Studio:A&E Year: 2010 Cast: Dave Hester, Darrell Sheets, Jarrod Schulz, Brandi Passante, Barry Weiss
Director: Various Release Date: August 30, 2011 Rating: Not Rated for (some language, mild violence) Run Time: 06h:48m:19s Genre(s): television, reality
The first season of one of the hottest and most imitated shows on cable finally makes its way to DVD. What could possibly be lurking in that box in this abandoned storage locker? Who doesn't love a treasure hunt?
Movie Grade: A-
DVD Grade: C+
Storage Wars and its success seems to have taken everyone, the participants included by surprise. The program is based on the fairly goofy concept of following around four guys who bid on abandoned storage lockers in hopes of finding valuables that will allow them to turn a profit. There's a fairly set formula: the four (usually, though sometimes one is missing) and anyone else who's interested come to the storage facility where the auction is to be held, auctioneer Dan Dotson opens the unit and allows them five minutes to look around before starting the auction for cash, with everything to be removed in 24 hours. The rub is they can't go in, they can't touch anything, they can't open any boxes before they bid. It's a clever setup that encourages high bidding for what may well end up being someone's dirty laundry or unopened mail. And it also pays off handsomely at times, as treasures and even cash are forgotten in these abandoned lockers.
That premise is a good start, and that might be enough to hold the viewer's interest as we're curious to see what was left behind, and what these folks of varying experience are able to identify as worthwhile amongst all the detritus. But what makes the show really compelling and entertaining, and sets it apart from its many shameless imitators, are the characters and their relationships. At the center of everything is the rivalry between resale mogul Dave Hester and competitor Darrell Sheets, who operates out of his home. These guys genuinely can't stand each other, and they miss few opportunities to stick it to the other, whether by practical jokes that get out of hand or running up the bid on the other fellow.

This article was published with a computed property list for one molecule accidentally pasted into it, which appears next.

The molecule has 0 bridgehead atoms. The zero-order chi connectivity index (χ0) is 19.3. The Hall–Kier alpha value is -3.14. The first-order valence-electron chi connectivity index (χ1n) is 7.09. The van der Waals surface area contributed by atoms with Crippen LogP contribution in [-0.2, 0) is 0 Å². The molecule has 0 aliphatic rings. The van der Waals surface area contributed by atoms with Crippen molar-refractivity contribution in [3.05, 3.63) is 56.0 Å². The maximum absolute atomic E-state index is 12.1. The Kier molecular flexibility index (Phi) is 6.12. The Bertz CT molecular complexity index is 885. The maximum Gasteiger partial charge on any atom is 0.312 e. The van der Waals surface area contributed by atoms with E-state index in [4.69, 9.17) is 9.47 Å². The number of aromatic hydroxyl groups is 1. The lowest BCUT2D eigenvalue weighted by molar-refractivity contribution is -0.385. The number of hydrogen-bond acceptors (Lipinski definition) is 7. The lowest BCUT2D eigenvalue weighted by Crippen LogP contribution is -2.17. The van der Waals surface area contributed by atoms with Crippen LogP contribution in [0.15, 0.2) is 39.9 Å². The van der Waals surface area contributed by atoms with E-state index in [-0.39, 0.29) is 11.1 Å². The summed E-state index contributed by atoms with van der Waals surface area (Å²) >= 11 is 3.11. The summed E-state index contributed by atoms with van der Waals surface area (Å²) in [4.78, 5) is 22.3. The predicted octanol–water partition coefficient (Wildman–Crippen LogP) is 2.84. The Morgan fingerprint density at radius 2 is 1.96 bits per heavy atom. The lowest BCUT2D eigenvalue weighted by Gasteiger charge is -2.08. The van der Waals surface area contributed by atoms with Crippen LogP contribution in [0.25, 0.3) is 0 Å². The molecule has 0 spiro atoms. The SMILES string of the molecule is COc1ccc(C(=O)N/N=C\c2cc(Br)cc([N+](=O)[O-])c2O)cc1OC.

The two less experienced participants are even more fun to watch. Jarrod Schulz starts out showing up alone as he tries to stock the shelves of his resale store, but before long his wife Brandi has enough of him spending too much on worthless lockers. She then starts to take an active hand in the bidding and assessment of the lockers, and more often than not turns out to be right, rankling Jarrod. Their interplay and their relationship is a lot of fun to watch, especially as they good-naturedly give each other grief (though Jarrod on occasion does go too far). The fourth main player is Barry Weiss, a retired produce merchant who has been active in collecting antiques for 45 years. His dry wit and sarcasm provides plenty of laughs throughout the series. Even if you've seen the series before, there is still plenty of replay value in revisiting episodes for the interpersonal jabbing and to catch things that went by too fast originally. Every commercial break starts at a mini-cliffhanger, so it's very nice to be able to go right to the next section without waiting for A&E's interminable advertisements.
The series doesn't spend any time focusing on the dark underside of the show: what happened to the people who left these things in storage? Why didn't they pay the rent on the unit that had all these valuable in it? Who puts cash into a storage unit, anyway? With the economy in the toilet, there will probably be no end to such lockers being abandoned rather than paying the rent. In a way, the show and its participants could be considered profiting from the misfortune of others. On the other hand, something has to be done with things that are just abandoned in this way. Frankly, I prefer not to think about this aspect of the program and just enjoy the interpersonal conflict.
This set contains the 19 episodes of the first season on three discs, but unfortunately A&E offers zero in the way of extras other than a Play All button. The HD version is only available as a download so far as I can tell, but the video quality on these discs is superb and frankly is almost as good as the HD feed of the program, so I don't feel like I'm missing much in the standard DVD version.